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    LowRezJam – Report 1


    2014 - 05.03

    So #LowRezJam is all about fitting a game into a 32×32 screen.  Sounds fun and potential painful at the same time.  I thought I’d post some progress updates to keep myself motivated and to give me some ponder time while writing blog posts.  I’ve had an idea I’ve wanted to do for a while, which is basically a simple resource harvesting game.  I prototyped some ideas a while ago, and have worked out how to adjust them to make them fit within the constraints of a 32×32 screen – some of the more complex functions I may have to drop, but it should still be fun.

    I’m using my goto html5 library, impact.js and the first test was to make sure that it would upscale correctly – the rules of the jam are very specific that everything must be in the 32×32 pixel grid – no half pixels when up-scaling.  impact.js handles this fine, so I stuck together a mock level to test scrolling :

    Initial level designThis worked fine, but building static levels like this struck me as a bit boring.  If in doubt I try and use procedural generation as much as possible so I decided to do that instead :)  I tweaked the game to have to distinct map layers – the first one contains the desert environment, the second will contain the resources that you are collecting.  I used the diamond-square algorithm to generate some realistic looking desert and the resource layer.

    full tilemaps

    When combined, this looks something like this :

    combined tilemaps

    Pretty simple stuff for now, not quite happy with the look of it, but its a start.  I also needed something to actually harvest the resource, which is this prototype little vehicle I made :

     

    tiny miner

    30×30 for the full tilesheet – lots of unused space for now and easily the smallest tilesheet I’ve made.  Why on earth gimp says 1.1MB I have no idea :)  So now, we combine these all together, and stick them in the 32×32 frame.  This initial prototype was just to see if it would all work as expected, so the harvesters just randomly move up and down and left and right, and the screen is scrolled by the arrow keys – this is the up-scaled version, next to the original size.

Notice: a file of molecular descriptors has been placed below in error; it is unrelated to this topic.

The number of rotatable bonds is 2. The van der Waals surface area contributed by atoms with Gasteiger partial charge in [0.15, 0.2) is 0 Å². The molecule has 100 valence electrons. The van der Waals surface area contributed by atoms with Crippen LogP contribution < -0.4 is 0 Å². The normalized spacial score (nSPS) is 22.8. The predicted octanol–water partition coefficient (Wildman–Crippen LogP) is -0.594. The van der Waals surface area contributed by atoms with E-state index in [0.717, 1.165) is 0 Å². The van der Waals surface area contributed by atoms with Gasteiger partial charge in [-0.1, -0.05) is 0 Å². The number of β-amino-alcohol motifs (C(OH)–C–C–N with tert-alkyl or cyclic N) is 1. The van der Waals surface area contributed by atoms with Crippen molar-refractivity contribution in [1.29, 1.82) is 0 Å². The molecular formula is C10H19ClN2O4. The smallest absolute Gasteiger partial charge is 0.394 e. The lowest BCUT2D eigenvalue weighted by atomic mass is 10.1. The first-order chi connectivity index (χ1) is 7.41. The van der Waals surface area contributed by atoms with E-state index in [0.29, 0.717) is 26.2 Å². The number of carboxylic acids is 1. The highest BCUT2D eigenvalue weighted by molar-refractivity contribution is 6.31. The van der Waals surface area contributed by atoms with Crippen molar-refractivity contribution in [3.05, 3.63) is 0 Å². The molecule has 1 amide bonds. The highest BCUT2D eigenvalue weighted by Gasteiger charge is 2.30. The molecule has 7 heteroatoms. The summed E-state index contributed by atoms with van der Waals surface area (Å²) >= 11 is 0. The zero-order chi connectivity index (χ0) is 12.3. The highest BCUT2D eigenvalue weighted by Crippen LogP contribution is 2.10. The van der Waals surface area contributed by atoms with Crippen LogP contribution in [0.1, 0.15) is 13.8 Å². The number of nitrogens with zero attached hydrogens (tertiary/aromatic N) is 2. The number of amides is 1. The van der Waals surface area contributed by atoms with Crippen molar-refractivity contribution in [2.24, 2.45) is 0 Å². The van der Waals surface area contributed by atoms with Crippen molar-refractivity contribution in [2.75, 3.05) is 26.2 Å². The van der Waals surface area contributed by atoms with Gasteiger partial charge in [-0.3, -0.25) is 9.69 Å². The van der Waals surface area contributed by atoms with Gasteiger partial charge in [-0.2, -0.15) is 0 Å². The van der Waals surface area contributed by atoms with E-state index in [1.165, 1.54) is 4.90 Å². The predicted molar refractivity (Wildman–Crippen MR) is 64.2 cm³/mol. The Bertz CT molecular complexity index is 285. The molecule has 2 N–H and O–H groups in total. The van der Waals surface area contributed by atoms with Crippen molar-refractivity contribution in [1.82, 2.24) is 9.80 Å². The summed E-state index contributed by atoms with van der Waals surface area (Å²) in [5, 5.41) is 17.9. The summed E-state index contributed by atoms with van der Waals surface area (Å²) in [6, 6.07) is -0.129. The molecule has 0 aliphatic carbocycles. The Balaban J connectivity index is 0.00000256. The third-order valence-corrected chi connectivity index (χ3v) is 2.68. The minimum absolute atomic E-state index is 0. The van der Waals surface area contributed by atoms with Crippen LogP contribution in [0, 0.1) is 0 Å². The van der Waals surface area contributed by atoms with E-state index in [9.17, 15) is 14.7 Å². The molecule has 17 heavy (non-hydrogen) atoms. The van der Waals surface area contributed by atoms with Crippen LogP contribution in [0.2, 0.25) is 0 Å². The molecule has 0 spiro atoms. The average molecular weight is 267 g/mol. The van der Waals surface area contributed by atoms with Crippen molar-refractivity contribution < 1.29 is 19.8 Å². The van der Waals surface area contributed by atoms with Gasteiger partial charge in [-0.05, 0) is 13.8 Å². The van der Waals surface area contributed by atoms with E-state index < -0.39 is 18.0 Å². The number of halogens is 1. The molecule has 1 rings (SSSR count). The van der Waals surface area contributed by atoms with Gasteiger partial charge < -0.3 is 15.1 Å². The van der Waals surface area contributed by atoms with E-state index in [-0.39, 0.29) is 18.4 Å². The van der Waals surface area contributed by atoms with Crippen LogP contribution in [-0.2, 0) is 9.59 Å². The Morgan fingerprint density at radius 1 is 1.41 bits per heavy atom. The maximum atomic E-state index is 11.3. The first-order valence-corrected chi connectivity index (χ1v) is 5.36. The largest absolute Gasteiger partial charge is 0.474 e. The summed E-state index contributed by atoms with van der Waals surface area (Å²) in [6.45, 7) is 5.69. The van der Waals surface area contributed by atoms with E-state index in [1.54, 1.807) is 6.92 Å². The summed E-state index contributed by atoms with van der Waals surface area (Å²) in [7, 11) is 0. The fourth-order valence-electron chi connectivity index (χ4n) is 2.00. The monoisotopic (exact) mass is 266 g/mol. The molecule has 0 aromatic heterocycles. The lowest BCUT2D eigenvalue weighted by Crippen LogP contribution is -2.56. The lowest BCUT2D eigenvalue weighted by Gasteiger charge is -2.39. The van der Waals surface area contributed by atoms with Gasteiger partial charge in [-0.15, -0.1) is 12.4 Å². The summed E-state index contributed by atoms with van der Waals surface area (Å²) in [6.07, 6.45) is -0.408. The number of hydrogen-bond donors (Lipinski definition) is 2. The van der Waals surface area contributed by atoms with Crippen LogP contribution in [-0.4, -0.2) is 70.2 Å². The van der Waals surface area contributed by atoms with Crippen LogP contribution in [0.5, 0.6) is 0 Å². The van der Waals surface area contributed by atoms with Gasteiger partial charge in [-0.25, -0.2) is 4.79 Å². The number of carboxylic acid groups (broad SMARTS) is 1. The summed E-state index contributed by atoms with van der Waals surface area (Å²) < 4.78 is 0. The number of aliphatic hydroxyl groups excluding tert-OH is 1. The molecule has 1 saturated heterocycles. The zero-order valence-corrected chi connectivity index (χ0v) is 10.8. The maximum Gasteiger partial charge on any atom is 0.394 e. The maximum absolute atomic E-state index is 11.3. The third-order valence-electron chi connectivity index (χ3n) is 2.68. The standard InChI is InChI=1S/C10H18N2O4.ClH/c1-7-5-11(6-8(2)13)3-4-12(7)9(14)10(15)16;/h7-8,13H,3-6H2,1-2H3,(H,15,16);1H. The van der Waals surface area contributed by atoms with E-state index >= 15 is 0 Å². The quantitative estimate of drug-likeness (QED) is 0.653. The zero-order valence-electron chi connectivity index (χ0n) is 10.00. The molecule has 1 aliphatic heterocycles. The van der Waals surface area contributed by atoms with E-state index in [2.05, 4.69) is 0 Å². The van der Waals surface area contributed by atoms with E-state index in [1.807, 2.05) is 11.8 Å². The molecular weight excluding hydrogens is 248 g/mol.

image5

    And finally, for those who haven’t seen it, this is my quickly put together title screen ( not featuring text, yet ) :

    title

    Now to add some actual gameplay to it :)

     

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    The Roaring Silence …


    2014 - 05.03

    Alas, being busy with real life stuff, my blog ( and gamedev ) has slipped a bit from my attention, which is always lame when your last post was last year. So this is me addressing this fact and getting back into the froodiness that is gamedev.

    I’ve worked on a few projects in the past few months, but nothing which has really seen the light of day in a release way – which is a terrible terrible sin for an indie gamedev to commit, which is one of the reasons I started this blog in the first place. Publicly stating stuff get things done :) So with that in mind, I’m stating for the record that I’m taking part in #lowrezjam. Which is a pretty cool idea for a jam where you have to make a game that fits that will fit inside 32×32 pixels. I’ve got a game idea I’ve been wanting to do for a while now, and I think it will fit this theme quite nicely, and be quite challenging to do ( how do you fit a decent UI within 32×32 pixels? only time will tell :) ).